MTI’s Thought Leadership Team comprising from left: Rajika Sangakkara (Sri Lanka), Hilmy Cader (CEO), Saima Mazhar (Bangladesh) and Darshan Singh (UK and Bahrain)
- Convert the ‘feel-good’ promotional funds into R&D
According to MTI Consulting, Sri Lanka’s leading strategy consultancy (having worked on projects in over 40 countries), Sri Lanka needs immediate focus and investment in R&D, not branding campaigns.
MTI also argues that to globally compete in branded retail products, countries require very deep pockets as well as the ability to sustain such investments over decades. This is not possible for a country like Sri Lanka – for multiple reasons, as articulated below. Hence there is a need to convert the country’s agro-produce into functional food ingredients that will generate a significant price premium. This is not possible without investment in R&D.
Sri Lanka is a relatively small nation in terms of land area, therefore cannot compete on mass-scale agricultural production within the likes of India, Pakistan and Bangladesh. Even in this small land area, Sri Lanka has a highly-fragmented land ownership/agro-production structure – which means very low economies of scale and therefore lacks critical mass to invest in R&D. This is further compounded by the extremely low value-addition to the main crops.
If you have to, then invest in promoting Sri Lankan brands, not ‘Ceylon Tea’
If you are Sri Lanka Tourism, do promote the country – because the customer first decides on the country and then the hotel. If you are Intel, do promote the ‘functional ingredient’ because that influences the PC you buy, besides Intel has very deep pockets. But, not if you are ‘Ceylon Tea’ because:
nThe customer first decides on the brand, in some cases the retailer, not what’s inside the pack of tea. By generic promotion of ‘Ceylon Tea,’ you are essentially telling a customer (be it London, Moscow or Tehran) to walk into a supermarket and insist on a brand that will have ‘Ceylon Tea’ inside and then expect the supermarket to insist on their suppliers (who happen to be top global and regional brands) to shift to Pure Ceylon Tea. Possible but at what cost and over what time period?
- And to do the above, with such meagre promotional budgets that Sri Lanka has at its disposal and that too spreading it across continents!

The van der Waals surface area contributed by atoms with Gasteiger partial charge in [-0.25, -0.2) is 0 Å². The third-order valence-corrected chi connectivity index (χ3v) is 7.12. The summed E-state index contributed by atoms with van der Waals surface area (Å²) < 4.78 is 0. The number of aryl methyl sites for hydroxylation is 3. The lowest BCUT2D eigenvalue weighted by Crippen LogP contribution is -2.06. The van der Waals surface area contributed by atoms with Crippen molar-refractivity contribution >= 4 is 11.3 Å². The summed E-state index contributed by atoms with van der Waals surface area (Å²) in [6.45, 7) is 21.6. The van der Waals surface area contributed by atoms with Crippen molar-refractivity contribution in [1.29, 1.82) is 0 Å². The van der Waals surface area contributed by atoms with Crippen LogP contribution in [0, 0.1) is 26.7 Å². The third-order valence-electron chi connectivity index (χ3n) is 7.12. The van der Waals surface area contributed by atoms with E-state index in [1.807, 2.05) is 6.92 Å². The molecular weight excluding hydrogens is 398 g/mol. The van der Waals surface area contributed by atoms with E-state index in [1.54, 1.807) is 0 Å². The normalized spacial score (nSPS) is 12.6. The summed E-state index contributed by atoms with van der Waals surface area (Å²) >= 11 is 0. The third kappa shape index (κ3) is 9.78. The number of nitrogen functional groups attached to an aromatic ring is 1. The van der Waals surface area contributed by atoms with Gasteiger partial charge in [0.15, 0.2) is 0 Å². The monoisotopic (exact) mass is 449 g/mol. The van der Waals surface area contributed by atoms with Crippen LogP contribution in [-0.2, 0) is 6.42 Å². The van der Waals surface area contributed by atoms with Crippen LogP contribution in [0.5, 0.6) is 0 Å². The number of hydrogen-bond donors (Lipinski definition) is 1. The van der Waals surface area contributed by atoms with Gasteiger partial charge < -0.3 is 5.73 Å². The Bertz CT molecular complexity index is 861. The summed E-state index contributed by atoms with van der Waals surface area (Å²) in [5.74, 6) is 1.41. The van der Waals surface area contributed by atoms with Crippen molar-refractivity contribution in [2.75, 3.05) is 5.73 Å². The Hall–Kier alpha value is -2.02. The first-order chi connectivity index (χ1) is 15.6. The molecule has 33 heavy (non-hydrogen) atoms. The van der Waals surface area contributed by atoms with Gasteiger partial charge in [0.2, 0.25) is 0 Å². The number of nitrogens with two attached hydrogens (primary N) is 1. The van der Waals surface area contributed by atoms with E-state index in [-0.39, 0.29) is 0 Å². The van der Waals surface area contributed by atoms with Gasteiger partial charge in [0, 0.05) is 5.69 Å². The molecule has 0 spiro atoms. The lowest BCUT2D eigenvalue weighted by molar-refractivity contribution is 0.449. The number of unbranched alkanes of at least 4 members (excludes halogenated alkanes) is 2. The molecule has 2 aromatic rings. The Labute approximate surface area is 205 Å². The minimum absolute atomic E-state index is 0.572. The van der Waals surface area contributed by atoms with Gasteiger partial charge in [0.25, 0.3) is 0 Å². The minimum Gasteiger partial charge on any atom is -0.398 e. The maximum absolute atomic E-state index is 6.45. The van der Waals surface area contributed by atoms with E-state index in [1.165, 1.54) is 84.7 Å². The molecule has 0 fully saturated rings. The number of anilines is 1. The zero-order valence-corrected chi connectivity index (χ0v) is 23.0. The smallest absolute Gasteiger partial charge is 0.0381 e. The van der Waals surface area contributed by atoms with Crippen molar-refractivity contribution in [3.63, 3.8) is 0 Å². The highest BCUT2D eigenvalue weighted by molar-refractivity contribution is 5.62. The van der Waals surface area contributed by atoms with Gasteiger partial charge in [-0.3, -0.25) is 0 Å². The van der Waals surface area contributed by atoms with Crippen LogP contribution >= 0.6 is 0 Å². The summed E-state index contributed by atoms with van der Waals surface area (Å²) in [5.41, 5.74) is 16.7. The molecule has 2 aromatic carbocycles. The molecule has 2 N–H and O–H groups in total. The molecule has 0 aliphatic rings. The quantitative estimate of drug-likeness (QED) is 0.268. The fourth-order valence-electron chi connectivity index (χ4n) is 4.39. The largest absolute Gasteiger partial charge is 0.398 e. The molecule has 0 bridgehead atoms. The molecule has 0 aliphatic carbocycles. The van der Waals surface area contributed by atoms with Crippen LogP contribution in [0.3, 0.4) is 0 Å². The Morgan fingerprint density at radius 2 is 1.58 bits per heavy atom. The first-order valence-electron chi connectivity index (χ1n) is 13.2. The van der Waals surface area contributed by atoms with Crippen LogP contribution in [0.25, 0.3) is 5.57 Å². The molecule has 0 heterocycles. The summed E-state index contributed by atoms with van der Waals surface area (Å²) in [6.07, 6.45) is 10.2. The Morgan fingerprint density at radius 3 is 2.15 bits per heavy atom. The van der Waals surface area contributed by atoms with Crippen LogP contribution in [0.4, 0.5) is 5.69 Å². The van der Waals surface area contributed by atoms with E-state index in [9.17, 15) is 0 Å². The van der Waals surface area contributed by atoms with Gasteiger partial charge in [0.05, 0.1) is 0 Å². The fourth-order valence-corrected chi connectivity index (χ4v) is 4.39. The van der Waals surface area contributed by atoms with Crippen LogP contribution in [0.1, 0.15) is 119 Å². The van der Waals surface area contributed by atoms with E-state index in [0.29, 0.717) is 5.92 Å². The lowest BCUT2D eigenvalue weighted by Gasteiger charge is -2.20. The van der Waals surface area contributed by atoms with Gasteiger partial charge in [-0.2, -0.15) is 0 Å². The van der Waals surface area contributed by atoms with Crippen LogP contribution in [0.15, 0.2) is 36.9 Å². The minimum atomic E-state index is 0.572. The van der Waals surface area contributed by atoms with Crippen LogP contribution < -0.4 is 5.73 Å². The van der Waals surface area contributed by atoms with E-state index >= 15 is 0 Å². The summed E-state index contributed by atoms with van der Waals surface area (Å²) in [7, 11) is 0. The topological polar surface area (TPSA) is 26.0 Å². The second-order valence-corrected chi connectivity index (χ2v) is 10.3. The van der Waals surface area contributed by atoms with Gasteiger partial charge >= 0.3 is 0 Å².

- Ceylon Tea has no differentiating functional benefit that it can claim, only a reputation-based one.
- The words ‘Ceylon’ went off the map 47 years ago, therefore what relevance would it have to those in their 20s and 30s today? In any case, think of the communicating effort (and funds) that would be needed to create the link between Ceylon Tea and Sri Lanka?
Instead, why not pick (through a transparent and objective process) one or two Sri Lankan brands with global growth potential and ‘invest’ these funds to strengthen these brands globally?
A more ambitious approach would be to set-up a multi-billion dollar investment fund that will go out and acquire emerging global tea brands, including those in the fast growing Ready-to-Drink and Retailing segments, much like what Tata has done.
Of course the unique challenge that Sri Lanka encounters, unlike in the case of a multi-national company, is that it must produce 330 million + kilos of tea – because the livelihood of 400,000 + people depends on this. But, competing globally needs scale and the challenge for Sri Lanka is to be both small and big at the same time, much like what the New Zealand dairy industry.
Strategising requires asking very simple questions, but our bloated egos and ‘lust’ for complexity is what clouds effective decision making.
MTI Consulting is an internationally-networked boutique management consultancy, offering advisory services range from strategic planning, corporate re-structuring, process re-engineering, performance management, international market entry, feasibility studies, due diligence, corporate finance, M&A, HR, executive search/head hunting, marketing strategy, branding to market research. Since its inception in 1997, MTI has worked on over 660 assignments in 43 countries, covering a diverse range of industries, clients and business challenges